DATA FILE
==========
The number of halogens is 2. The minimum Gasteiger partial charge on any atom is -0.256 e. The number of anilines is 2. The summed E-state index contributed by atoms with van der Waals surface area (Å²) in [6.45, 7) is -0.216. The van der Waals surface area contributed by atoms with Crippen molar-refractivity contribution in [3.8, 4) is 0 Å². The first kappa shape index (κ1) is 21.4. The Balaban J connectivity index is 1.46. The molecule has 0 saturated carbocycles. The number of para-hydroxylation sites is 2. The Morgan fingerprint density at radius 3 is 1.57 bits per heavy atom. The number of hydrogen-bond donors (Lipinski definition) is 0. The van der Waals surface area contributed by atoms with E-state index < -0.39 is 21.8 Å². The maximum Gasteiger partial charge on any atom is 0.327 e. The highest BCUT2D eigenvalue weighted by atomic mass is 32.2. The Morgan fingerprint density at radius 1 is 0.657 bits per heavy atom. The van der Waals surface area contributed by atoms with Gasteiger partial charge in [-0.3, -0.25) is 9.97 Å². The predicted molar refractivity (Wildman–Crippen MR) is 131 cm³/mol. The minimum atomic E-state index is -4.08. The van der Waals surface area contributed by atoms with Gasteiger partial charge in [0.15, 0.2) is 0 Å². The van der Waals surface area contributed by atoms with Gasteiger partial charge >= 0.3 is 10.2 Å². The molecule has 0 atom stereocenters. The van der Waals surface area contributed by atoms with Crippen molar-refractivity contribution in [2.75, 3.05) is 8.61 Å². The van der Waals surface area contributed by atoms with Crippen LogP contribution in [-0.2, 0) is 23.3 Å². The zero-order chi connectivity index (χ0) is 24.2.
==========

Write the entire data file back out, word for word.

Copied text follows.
The number of halogens is 2. The minimum Gasteiger partial charge on any atom is -0.256 e. The number of anilines is 2. The summed E-state index contributed by atoms with van der Waals surface area (Å²) in [6.45, 7) is -0.216. The van der Waals surface area contributed by atoms with Crippen molar-refractivity contribution in [3.8, 4) is 0 Å². The first kappa shape index (κ1) is 21.4. The Balaban J connectivity index is 1.46. The molecule has 0 saturated carbocycles. The number of para-hydroxylation sites is 2. The Morgan fingerprint density at radius 3 is 1.57 bits per heavy atom. The number of hydrogen-bond donors (Lipinski definition) is 0. The van der Waals surface area contributed by atoms with E-state index < -0.39 is 21.8 Å². The maximum Gasteiger partial charge on any atom is 0.327 e. The highest BCUT2D eigenvalue weighted by atomic mass is 32.2. The Morgan fingerprint density at radius 1 is 0.657 bits per heavy atom. The van der Waals surface area contributed by atoms with Gasteiger partial charge in [-0.3, -0.25) is 9.97 Å². The predicted molar refractivity (Wildman–Crippen MR) is 131 cm³/mol. The minimum atomic E-state index is -4.08. The van der Waals surface area contributed by atoms with Gasteiger partial charge in [0.15, 0.2) is 0 Å². The van der Waals surface area contributed by atoms with Gasteiger partial charge >= 0.3 is 10.2 Å². The molecule has 0 atom stereocenters. The van der Waals surface area contributed by atoms with Crippen molar-refractivity contribution in [2.75, 3.05) is 8.61 Å². The van der Waals surface area contributed by atoms with Crippen LogP contribution in [-0.2, 0) is 23.3 Å². The zero-order chi connectivity index (χ0) is 24.2.